Director Mary Harron invades the sixties tinfoil castle of Andy Warhol and spins a kind of art deco loser romance with the very talented Lili Taylor playing the very butch Valerie Solanas, who actually did shoot Andy Warhol. I have been driving myself crazy trying to recall who Taylor is taking off on, some little guy, ghetto denizen from a forgotten flick of my mind. If anybody recognizes the style, please let me know. Anyway, she manages to be surprisingly sympathetic as the authoress of the SCUM manifesto (that's "Society for the Cutting Up of Men") and a play entitled "Up Your ...," which I suppose is appropriate considering the decadence depicted. Taylor's Valerie Solanas is strangely winning as a victim of a desperate, mad integrity. (I suspect the real Valerie was anything but sympathetic.) She won't take a job but will beg, panhandle, turn tricks and steal. She's a true believer whose main tenet is that men are something akin to a disease. Because she is bright and witty and courageous she wins us over even though she hates us. We forgive her because we know she hurts a lot and can't help herself. (To which she would say, "...")
Harron decorates this sixties cum nineties version of New York chic/flophouse reality with the kind of degenerate personalities for which the Big Apple is justly famous. Jared Harris plays Andy Warhol brilliantly with something like a truer than true characterization, combining a sympathetic, eccentric and gentle exterior with an exploitive mercantile heart. One gets the sense that he had it coming. Stephen Dorff is Candy Darling, a transvestite so fetching that he makes a guy like me wish he had a sister. Lothaire Bluteau as Olympia Press publisher Maurice Girodias seems a little young, but otherwise fits the bill, and Martha Plimpton as Stevie does a nice job in a modest part. The sound track might catch your ear with Blue Cheer performing the Coasters' "Summertime Blues" and Bettie Serveert doing a fine interpretation of Dylan's "I'll Keep It with Mine." Jewel (yes, the very same) sings "Sunshine Superman," and completing the nineties accent on the sixties, REM does "Love Is All Around." Probably outright anachronistic is the use of an aluminum soda can to smoke grass. I don't think that came into practice until later when the skunkweed got so strong you could smoke it like hash.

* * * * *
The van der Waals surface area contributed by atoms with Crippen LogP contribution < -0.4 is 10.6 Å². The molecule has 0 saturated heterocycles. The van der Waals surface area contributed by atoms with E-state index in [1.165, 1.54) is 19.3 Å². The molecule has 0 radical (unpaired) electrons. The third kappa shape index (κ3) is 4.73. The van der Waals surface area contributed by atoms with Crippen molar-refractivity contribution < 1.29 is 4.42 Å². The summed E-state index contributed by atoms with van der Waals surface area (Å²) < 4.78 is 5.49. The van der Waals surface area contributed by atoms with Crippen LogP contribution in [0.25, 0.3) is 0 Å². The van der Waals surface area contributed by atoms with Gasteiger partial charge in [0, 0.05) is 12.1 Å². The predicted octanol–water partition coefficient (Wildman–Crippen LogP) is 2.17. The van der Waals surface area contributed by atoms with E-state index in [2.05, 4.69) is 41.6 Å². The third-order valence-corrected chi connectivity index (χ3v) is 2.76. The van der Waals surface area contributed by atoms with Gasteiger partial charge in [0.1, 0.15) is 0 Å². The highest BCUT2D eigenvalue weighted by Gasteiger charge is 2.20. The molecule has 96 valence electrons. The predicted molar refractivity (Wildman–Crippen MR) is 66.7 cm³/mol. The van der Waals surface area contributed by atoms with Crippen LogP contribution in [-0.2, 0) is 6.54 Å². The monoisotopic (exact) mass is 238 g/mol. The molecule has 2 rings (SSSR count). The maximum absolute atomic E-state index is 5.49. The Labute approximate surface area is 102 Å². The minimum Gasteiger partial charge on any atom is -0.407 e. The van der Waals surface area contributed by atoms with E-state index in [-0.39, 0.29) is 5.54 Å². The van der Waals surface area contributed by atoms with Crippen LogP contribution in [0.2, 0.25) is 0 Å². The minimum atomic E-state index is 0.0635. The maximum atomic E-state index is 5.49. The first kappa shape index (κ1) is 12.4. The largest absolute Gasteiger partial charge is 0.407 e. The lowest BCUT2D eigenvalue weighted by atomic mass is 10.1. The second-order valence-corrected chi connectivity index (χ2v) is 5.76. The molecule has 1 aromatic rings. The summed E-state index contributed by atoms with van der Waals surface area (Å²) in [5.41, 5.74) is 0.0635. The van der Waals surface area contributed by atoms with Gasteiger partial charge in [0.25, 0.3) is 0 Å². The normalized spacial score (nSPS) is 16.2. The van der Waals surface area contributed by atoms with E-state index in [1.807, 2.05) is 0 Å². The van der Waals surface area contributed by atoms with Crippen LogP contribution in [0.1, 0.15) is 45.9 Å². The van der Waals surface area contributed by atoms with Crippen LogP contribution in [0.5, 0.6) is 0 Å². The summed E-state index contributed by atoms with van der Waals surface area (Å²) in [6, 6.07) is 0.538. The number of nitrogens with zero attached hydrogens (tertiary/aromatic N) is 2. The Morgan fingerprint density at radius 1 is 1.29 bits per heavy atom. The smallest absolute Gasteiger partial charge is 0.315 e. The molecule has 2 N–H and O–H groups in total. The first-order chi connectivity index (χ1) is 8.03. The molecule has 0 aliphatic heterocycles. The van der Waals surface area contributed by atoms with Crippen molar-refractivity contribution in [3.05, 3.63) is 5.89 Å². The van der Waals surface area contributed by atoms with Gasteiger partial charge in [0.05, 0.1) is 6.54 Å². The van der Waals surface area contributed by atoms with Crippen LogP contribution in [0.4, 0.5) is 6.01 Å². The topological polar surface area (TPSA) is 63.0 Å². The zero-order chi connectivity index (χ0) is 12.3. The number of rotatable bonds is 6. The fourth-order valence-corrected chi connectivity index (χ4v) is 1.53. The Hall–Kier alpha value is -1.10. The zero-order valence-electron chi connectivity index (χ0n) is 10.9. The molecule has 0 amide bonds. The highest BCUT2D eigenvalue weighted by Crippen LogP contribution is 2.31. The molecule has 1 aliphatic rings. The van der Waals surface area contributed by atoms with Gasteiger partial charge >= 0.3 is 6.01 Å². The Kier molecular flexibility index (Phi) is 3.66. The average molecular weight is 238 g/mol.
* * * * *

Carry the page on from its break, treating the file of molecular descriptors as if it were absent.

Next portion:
Some other sights: the Andy Warhol hanger-ons doing a faux sand-painting mandala with pills as they party, and then one of them rolling her naked torso into the pills so that they stick to her body. Or the guy coming out of--an encounter, we'll call it--with a jar of Vaseline in hand in time to greet some slumming French aristocratic ladies whose hands (one gloved) he kisses. In a bit of haute culture ridicule, another of the hangers-on asks poor Candy Darling, "We've been wondering, how often do you get your period?" To which s/he replies, "Every day. I'm all woman."
If you're the kind of person who watches the Disney Channel, I would recommend you skip this. Otherwise you might want to check it out. I found it surprisingly smart and witty. The print is finely cut, the acting is superior, and there's an underlying sense of something close to the heroic in a clearly quixotic way.